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Bezos’ Blue Origin loses $2.9b NASA lawsuit to SpaceX’s Musk

US Rep. Ilhan Omar (D-MN) (L) talks with Speaker of the House Nancy Pelosi (D-CA) during a rally with fellow Democrats before voting on H.R. 1, or the People Act, on the East Steps of the US Capitol on March 08, 2019 in Washington, DC. (AFP photo)
Jeff Bezos and Elon Musk's space rivalry is hotting up. (Illustration by Axios)

The space race between the world’s two richest people is hotting up after a US court on Thursday ruled in favor of Elon Musk's SpaceX against Jeff Bezos' Blue Origin in a $2.9 billion lawsuit.

Judge Richard Hertling of the US Court of Federal Claims gave his verdict in favor of Musk, a South African-born American entrepreneur who formed the aerospace manufacturing company SpaceX.

NASA, in response to the ruling, said it would resume work with Musk’s SpaceX under their contract as soon as possible.

“There will be forthcoming opportunities for companies to partner with NASA in establishing a long-term human presence at the Moon under the agency’s Artemis program,” the agency said.

The court ruling is being seen as a major blow to Bezos, an American entrepreneur, founder and executive chairman of e-commerce company Amazon.

“Not the decision we wanted, but we respect the court’s judgment, and wish full success for NASA and SpaceX on the contract,” he wrote on Twitter after the ruling came out.

His company spokesperson said there were still “important safety issues” that needed to be addressed.

“Returning astronauts safely to the Moon through NASA’s public-private partnership model requires an unprejudiced procurement process alongside sound policy that incorporates redundant systems and promotes competition,” the Blue Origin spokesperson said in a statement.

Musk, on the other hand, took to his Twitter to post a funny meme from the 1995 movie “Judge Dredd.”

Blue Origin had sued NASA in August, saying that it unfairly awarded a massive contract for the so-called ‘Human Lander System’ to SpaceX.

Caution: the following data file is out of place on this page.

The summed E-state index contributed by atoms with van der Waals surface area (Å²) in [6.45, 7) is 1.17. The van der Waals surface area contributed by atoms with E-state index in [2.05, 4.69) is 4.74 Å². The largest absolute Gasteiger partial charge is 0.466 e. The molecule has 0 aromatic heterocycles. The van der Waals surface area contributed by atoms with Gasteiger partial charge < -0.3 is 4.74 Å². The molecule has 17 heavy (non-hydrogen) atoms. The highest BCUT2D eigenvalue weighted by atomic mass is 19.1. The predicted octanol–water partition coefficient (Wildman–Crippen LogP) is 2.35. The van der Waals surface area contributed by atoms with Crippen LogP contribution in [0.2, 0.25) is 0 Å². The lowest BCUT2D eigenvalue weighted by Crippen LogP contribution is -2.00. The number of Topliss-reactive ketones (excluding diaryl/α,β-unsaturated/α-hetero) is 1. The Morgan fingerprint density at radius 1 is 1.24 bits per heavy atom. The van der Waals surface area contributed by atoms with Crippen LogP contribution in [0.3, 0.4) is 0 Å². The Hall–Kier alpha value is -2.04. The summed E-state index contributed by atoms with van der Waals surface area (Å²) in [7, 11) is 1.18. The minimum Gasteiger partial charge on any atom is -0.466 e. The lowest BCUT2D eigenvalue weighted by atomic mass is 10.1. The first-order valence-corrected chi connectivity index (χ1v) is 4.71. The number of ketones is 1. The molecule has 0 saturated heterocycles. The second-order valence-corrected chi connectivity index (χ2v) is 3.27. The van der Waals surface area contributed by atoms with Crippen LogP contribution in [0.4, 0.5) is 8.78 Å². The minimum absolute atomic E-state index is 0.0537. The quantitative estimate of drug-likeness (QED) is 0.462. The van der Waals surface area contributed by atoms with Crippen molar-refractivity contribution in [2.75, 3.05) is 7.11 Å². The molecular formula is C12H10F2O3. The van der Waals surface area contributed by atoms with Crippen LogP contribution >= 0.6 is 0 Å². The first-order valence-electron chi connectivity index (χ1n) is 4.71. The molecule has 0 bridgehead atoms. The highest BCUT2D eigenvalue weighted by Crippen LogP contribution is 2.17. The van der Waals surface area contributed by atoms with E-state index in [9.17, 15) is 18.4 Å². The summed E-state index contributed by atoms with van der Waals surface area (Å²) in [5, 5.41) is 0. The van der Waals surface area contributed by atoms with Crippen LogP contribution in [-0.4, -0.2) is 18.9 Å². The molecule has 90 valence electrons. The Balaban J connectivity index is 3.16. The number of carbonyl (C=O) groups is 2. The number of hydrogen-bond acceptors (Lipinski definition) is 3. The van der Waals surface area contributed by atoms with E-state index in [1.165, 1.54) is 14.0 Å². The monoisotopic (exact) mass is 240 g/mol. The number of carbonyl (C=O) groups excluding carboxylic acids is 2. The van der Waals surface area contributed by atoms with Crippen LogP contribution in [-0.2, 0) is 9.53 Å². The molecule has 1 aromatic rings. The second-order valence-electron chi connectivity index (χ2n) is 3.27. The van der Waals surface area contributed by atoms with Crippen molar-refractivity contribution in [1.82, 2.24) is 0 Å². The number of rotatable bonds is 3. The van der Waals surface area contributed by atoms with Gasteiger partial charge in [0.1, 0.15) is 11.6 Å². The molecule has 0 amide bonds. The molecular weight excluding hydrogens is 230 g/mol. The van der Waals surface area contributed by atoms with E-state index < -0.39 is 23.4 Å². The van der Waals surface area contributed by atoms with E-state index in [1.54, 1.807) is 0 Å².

Blue Origin, SpaceX and Dynetics, a subsidiary of Leidos, were among the top bidders for the system, which is seen as a key part of NASA’s plan to send back American astronauts to the moon by 2024.

While the companies expected NASA to issue two separate awards for the ambitious space project, the agency in April awarded a single $2.89 billion contract to Musk’s SpaceX — assigning the company the task of building the next crewed lunar lander.

In response, Blue Origin was quick to file a formal complaint with the Government Accountability Office (GAO) arguing that they were not given a chance to revise their price during the competition, unlike their competitor – SpaceX.

In September, the GAO said it “denied the protest arguments that NASA acted improperly in making a single award to SpaceX.”

In another attempt to claim the project, Blue Origin offered to cover billions in costs if NASA would award it a parallel contract to the one SpaceX received.

Bezos, in a letter to NASA administrator Bill Nelson, said Blue Origin would waive up to $2 billion in payments in the first couple years of the contract.

“We stand ready to help NASA moderate its technical risks and solve its budgetary constraints and put the Artemis Program back on a more competitive, credible, and sustainable path,” Bezos wrote in the letter.

Since then, Musk has incessantly mocked Bezos, telling him that “you can’t sue your way to the moon.”

Importantly, Musk's SpaceX has been leading the race since 2010 when it became the first private company to successfully launch, orbit, and recover a spacecraft.

Bezos flew to space on a suborbital flight on July 20 that lasted more than 10 minutes, which became the first fully automated flight with civilian passengers.

Musk currently sits on top of Forbes' Real-Time Billionaires List with a net worth of $320.5 billion, while Bezos is ranked second with $201.8 billion.

NASA's Artemis program aims to land a first woman and first person of color on the moon, returning humans to the earth's only natural satellite after five decades.

The first mission, Artemis I, is on track for 2021 without astronauts, while Artemis II will fly with a crew in 2023. Artemis III will land astronauts on the moon's south pole in 2024, according to NASA.

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